Abu Dhabi: The UAE federal government has earmarked Dh7.4 billion for education in 2009 with salaries, infrastructure and strategic initiatives undertaken recently by the ministry accounting for the major share of the allocation, said Dr Hanif Hassan, Minister of Education.

A recently inaugurated project, Teachers of the 21st Century, which the ministry considers among the main thrust areas of its five-year strategic plan, will be eligible for a Dh40 million share of the budget.

Teachers of the 21st Century is a programme designed to train 10,000 public school teachers - from the Kindergarten level to Grade 12 - through certified courses, professional development forums and collaborative networks with the aim of developing a classroom professional practice certification.

"We are working on creating a team of dedicated educators with good work ethics and are committed to make a difference and eager to improve. That's why we have allocated Dh200 million within a 5-year time span only for the Teachers in the 21st Century programme," said Dr Hassan in an exclusive interview with Gulf News.


During his stint at the ministry since February 1, 2006, the ministry has downsized staff by 50 per cent and reduced centralised departments from 28 to 16. Administrators, teachers, principals and officials have all been relocated and given options to work in other places.

The Education Ministry has so far sent 100 UAE school principals to various countries in order to gain first-hand knowledge and experience about how an internationally accredited teaching method will be like.

"When I first took charge, there were six sections in the ministry but now there are just two - academic affairs, and finance and support services. I assigned a chief executive officer for each section after carefully checking their background and experience," said the minister.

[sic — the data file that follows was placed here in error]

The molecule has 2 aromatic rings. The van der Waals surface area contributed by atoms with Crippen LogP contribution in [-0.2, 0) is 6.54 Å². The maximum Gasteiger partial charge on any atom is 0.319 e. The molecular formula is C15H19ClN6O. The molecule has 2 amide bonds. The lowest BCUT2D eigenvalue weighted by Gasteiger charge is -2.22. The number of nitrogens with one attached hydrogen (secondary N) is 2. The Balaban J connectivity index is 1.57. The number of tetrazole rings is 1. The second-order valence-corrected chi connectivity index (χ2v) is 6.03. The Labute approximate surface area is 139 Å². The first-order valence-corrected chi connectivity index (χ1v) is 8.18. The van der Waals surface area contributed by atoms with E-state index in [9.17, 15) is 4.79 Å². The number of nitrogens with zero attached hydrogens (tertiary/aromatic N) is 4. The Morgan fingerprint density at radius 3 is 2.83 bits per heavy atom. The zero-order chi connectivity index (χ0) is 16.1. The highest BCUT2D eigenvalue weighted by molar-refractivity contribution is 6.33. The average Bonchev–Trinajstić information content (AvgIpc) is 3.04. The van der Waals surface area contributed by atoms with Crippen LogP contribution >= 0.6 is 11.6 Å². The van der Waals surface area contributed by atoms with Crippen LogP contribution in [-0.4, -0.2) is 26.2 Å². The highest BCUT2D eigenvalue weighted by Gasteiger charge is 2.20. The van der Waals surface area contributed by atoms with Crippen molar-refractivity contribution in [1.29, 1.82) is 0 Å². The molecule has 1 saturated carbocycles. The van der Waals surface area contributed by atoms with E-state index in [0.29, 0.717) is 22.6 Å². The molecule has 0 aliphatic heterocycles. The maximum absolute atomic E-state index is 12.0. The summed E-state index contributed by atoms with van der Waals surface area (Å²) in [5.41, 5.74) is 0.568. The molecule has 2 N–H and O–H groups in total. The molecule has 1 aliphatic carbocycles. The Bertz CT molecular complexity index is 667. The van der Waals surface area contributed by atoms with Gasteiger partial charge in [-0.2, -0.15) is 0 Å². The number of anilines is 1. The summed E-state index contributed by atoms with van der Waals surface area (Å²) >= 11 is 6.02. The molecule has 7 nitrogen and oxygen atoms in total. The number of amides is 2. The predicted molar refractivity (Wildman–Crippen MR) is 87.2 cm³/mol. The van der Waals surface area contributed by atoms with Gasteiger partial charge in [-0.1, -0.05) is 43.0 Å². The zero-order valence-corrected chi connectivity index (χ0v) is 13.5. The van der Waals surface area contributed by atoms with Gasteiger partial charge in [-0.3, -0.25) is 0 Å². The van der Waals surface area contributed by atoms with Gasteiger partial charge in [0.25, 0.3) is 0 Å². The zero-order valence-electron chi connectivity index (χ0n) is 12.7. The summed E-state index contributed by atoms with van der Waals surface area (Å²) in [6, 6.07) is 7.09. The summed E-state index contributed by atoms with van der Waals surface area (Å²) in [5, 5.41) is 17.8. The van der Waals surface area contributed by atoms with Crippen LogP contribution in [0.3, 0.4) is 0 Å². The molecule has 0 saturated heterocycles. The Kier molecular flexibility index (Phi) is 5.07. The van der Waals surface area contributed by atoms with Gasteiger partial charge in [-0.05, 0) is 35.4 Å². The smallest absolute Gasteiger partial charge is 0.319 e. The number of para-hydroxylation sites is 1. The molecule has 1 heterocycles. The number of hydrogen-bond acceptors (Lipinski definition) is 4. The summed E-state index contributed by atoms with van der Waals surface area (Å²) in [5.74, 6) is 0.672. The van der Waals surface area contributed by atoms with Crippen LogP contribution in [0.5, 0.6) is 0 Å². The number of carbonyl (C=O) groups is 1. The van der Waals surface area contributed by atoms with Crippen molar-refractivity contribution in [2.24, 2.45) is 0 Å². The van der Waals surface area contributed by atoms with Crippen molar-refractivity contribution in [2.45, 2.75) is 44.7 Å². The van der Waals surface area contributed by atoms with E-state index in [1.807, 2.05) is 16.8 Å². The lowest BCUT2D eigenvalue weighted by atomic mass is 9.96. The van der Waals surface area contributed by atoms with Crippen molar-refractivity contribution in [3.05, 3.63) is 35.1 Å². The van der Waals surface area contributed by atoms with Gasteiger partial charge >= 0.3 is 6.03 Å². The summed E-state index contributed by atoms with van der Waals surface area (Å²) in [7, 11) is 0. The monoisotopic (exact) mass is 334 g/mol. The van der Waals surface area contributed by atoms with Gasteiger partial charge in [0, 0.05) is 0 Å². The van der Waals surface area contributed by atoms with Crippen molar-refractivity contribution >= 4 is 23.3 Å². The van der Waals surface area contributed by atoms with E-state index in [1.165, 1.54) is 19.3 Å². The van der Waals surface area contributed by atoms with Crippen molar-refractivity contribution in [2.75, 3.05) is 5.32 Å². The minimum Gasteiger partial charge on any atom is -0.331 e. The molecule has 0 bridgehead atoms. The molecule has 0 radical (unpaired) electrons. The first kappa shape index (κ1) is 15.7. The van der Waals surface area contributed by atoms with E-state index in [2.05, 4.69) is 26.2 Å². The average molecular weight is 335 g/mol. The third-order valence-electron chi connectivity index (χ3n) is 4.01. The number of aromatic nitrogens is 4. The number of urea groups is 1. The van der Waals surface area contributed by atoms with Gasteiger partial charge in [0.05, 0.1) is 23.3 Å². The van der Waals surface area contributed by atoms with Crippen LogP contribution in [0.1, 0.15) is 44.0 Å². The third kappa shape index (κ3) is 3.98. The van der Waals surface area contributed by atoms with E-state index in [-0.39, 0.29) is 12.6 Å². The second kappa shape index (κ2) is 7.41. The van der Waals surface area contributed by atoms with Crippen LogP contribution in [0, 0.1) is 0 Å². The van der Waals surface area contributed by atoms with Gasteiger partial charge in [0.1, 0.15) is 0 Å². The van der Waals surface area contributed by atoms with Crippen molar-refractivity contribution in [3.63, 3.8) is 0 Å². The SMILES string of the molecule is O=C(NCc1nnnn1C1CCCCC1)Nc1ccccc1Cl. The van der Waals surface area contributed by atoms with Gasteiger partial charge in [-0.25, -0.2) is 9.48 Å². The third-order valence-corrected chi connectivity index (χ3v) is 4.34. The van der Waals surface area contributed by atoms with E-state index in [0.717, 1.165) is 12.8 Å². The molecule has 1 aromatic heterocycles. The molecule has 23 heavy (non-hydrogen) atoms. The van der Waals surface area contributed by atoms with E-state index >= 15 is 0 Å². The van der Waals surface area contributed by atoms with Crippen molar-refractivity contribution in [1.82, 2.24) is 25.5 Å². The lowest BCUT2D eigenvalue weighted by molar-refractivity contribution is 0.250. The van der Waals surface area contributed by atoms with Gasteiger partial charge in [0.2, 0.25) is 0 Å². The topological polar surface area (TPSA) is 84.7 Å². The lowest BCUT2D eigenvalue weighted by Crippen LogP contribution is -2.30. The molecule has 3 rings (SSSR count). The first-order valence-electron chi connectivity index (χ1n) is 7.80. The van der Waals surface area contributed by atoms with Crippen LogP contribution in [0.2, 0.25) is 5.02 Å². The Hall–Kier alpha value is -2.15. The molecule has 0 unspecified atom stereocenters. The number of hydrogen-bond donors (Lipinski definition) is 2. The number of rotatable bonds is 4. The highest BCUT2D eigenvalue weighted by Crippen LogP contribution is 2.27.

First step

Another initiative that is part of the ministry's strategic plan includes accrediting all public schools across the UAE and, as a first step in this direction, ten schools in the northern emirates will be involved in a pilot project in January 2009.

"We started off with a pilot study for ten of these schools and are following a comprehensive procedure that will help improve the infrastructure, sports facilities and the qualifications of teachers and principals in each of the schools," he said.

Islamic studies, Social studies and Arabic Language were among subjects that offered big scope for improvement in the selected schools, he said.

"Through the cabinet the ministry has instituted its own standards in these subjects and will brief the schools soon," he said.

The Abu Dhabi Education Council has also come up with a revised curriculum for subjects like mathematics, science and English for each of the ten schools during the new academic year, he said.

"It is the ministry's duty to provide public schools with as much assistance as possible and I will not be satisfied until I see our students entering both national and international universities without having to fall back on remedial programmes; education is the right investment and, as challenging as it is, the road to improvement is exciting."

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